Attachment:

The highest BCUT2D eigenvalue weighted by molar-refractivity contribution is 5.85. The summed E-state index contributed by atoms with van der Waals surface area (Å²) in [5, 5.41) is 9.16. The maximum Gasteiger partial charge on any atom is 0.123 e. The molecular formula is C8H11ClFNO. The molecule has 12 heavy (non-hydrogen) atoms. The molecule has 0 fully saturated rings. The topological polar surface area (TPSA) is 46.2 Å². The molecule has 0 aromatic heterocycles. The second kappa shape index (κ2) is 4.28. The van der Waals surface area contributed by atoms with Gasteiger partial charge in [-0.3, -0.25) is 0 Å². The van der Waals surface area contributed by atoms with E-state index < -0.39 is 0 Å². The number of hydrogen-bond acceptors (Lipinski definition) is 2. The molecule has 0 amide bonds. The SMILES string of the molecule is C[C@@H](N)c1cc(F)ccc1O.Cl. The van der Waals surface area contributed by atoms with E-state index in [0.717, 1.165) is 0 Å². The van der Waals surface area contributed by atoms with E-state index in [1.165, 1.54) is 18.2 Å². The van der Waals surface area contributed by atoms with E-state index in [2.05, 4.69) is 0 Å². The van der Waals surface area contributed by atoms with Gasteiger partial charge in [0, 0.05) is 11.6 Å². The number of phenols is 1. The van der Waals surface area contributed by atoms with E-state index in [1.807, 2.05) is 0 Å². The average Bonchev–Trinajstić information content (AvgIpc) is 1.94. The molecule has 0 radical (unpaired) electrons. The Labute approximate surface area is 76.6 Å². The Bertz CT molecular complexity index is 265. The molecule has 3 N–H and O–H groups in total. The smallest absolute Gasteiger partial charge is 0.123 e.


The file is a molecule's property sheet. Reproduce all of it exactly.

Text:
The highest BCUT2D eigenvalue weighted by molar-refractivity contribution is 5.85. The summed E-state index contributed by atoms with van der Waals surface area (Å²) in [5, 5.41) is 9.16. The maximum Gasteiger partial charge on any atom is 0.123 e. The molecular formula is C8H11ClFNO. The molecule has 12 heavy (non-hydrogen) atoms. The molecule has 0 fully saturated rings. The topological polar surface area (TPSA) is 46.2 Å². The molecule has 0 aromatic heterocycles. The second kappa shape index (κ2) is 4.28. The van der Waals surface area contributed by atoms with Gasteiger partial charge in [-0.3, -0.25) is 0 Å². The van der Waals surface area contributed by atoms with E-state index < -0.39 is 0 Å². The number of hydrogen-bond acceptors (Lipinski definition) is 2. The molecule has 0 amide bonds. The SMILES string of the molecule is C[C@@H](N)c1cc(F)ccc1O.Cl. The van der Waals surface area contributed by atoms with E-state index in [0.717, 1.165) is 0 Å². The van der Waals surface area contributed by atoms with E-state index in [1.165, 1.54) is 18.2 Å². The van der Waals surface area contributed by atoms with E-state index in [2.05, 4.69) is 0 Å². The van der Waals surface area contributed by atoms with Gasteiger partial charge in [0, 0.05) is 11.6 Å². The number of phenols is 1. The van der Waals surface area contributed by atoms with E-state index in [1.807, 2.05) is 0 Å². The average Bonchev–Trinajstić information content (AvgIpc) is 1.94. The molecule has 0 radical (unpaired) electrons. The Labute approximate surface area is 76.6 Å². The Bertz CT molecular complexity index is 265. The molecule has 3 N–H and O–H groups in total. The smallest absolute Gasteiger partial charge is 0.123 e.